That so much of the Lords Message [25th October] as relates to the London Local Authorities (No 2) Bill [Lords] and the Bodmin Moor Commons Bill [Lords] be now considered.
That this House doth concur with the Lords in their Resolution.-- [The Chairman of Ways and Means.]
That the Promoters of the British Waterways Bill [Lords] shall have leave to suspend proceedings thereon in order to proceed with the Bill, if they think fit, in the next Session of Parliament, provided that the Agents for the Bill give notice to the Clerks in the Private Bill Office of their intention to suspend further proceedings not later than the day before the close of the present Session and that all Fees due on the Bill up to that date be paid; Ordered,
That, if the Bill is brought from the Lords in the next Session, the Agents for the Bill shall deposit in the Private Bill Office a declaration signed by them, stating that the Bill is the same, in every respect, as the Bill which was brought from the Lords in the present Session;
That, as soon as a certificate by one of the Clerks in the Private Bill Office, that such a declaration has been so deposited, has been laid upon the Table of the House, the Bill shall be read the first and second time and committed (and shall be recorded in the Journal of this House as having been so read and committed) and shall be committed to the Chairman of Ways and Means, who shall make such Amendments thereto as have been made by the Committee in the present Session, and shall report the Bill as amended to the House forthwith, and the Bill, so amended, shall be ordered to lie upon the Table; Ordered,
That no further Fees shall be charged in respect of any proceedings on the Bill in respect of which Fees have already been incurred during the present Session;
That these Orders be Standing Orders of the House.-- [The Chairman of Ways and Means.]
Motion made, and Question proposed,
That the Promoters of the Humber Bridge Bill [Lords] shall have leave to suspend proceedings thereon in order to proceed with the Bill, if they think fit, in the next Session of Parliament, provided that the Agents for the Bill give notice to the Clerks in the Private
Column 988Bill Office of their intention to suspend further proceedings not later than the day before the close of the present Session and that all Fees due on the Bill up to that date be paid;
That, if the Bill is brought from the Lords in the next Session, the Agents for the Bill shall deposit in the Private Bill Office a declaration signed by them stating that the Bill is the same, in every respect, as the Bill which was brought from the Lords in the present Session;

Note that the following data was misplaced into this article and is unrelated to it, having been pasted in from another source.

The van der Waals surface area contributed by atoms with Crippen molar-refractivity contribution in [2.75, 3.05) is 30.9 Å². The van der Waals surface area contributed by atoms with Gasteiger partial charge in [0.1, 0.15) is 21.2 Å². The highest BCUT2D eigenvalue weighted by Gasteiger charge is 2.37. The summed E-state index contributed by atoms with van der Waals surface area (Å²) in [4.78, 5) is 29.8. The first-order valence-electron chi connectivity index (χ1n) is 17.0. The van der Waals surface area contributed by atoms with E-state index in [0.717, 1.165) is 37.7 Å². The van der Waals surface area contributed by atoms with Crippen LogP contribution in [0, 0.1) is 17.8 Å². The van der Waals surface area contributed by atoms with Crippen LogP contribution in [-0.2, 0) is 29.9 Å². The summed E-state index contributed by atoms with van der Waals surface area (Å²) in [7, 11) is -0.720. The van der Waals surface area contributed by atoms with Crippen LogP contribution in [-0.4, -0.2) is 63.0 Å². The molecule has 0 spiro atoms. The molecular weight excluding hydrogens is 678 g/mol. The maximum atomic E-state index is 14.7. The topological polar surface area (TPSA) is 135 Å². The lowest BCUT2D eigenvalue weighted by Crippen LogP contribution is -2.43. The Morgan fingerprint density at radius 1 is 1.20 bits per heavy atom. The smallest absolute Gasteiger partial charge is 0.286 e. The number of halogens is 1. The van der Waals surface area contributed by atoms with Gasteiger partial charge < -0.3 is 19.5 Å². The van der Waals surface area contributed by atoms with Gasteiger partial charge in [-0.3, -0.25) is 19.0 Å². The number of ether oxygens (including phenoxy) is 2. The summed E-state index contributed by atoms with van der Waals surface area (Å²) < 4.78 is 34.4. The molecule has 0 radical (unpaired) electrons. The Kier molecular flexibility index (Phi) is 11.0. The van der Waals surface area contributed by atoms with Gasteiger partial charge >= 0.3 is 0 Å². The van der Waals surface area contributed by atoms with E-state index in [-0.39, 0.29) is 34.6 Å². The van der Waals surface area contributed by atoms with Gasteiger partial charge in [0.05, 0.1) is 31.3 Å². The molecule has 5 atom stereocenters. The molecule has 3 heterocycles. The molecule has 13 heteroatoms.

That, as soon as a certificate by one of the Clerks in the Private Bill Office, that such a declaration has been so deposited, has been laid upon the Table of the House, the Bill shall be deemed to have been read the first and shall be ordered to be read a second time;
That the Petitions against the Bill presented in the present Session which stand referred to the Committee on the Bill shall stand referred to the Committee on the Bill in the next Session;
That no petitioners shall be heard before the committee on the Bill, unless their Petition has been presented within the time limited within the present Session or deposited pursuant to paragraph (b) of Standing Order 126 relating to Private Business;
That, in relation to the Bill, Standing Order 127 relating to Private Business shall have effect as if the words "under Standing Order 126 (Reference to committee of petitions against Bill)" were omitted;
That no further Fees shall be charged in respect of any proceedings on the Bill in respect of which Fees have already been incurred during the present Session;
That these Orders be Standing Orders of the House.-- [The Chairman of Ways and Means.]
To be considered a Second time on Tuesday 1 November.
Mr. Spring: Does my right hon. and learned Friend agree that, with the most welcome rising trend in manufacturing output and the further rise in third quarter gross national product, Britain remains on course for a sustainable economic recovery? Does he agree that that is due to the sensible policies that have been pursued by a Conservative Government and, in view of those economic successes, will he assure the House that he will continue to stick to his guns?
Mr. Clarke: I agree with my hon. Friend. We are poised for strong recovery that can be sustained and combined with low inflation, and I am particularly glad that British manufacturing is playing such a key part in that. I further agree that this situation would not have occurred had the Government not been prepared to take difficult decisions to get the public finances healthy again, to follow monetary policies designed to maintain low inflation and to put in place the stable framework of which British manufacturing industry is now obviously beginning to take advantage.
Mr. Gordon Brown: What effect will the interest rate rise and the seven further tax rises that the Chancellor is planning have on output and on the growth of the economy? Does the Chancellor recall the promise that the Prime Minister made when he fought the last election that there would be no extension of VAT in particular? Will he use this opportunity to rule out any extension of VAT to food, to children's clothes, to books or newspapers or to train fares as a result of any Budget that he might introduce?
Mr. Clarke: I thought that new Labour was in favour of the interest rate rise that I announced and that the new, responsible Labour party followed my lead in saying that we take no risks with inflation. The hon. Gentleman has advised me to reduce interest rates on each and every occasion for the past 18 months. If his former advice had been followed, it would have caused high inflation and brought this recovery to an end. Until the hon. Gentleman states what spending he would cut, as opposed to raise, he cannot really address Conservative Members on inflation. As for budgets, he must wait for the Budget and he knows perfectly well that there are only a few weeks to go.
Column 990in this post--as a result of the extremely responsible policies that we have pursued in getting on top of our fiscal deficit and showing that we are prepared to follow responsible monetary policies. If my hon. Friend is trying to lead me back to his theory that the present recovery is a sole result of certain changes in the exchange rate that occurred about 18 months ago, he knows that I regard that as nonsense. In fact, the current policies of the Government have very much more to do with the strong manufacturing recovery in Britain.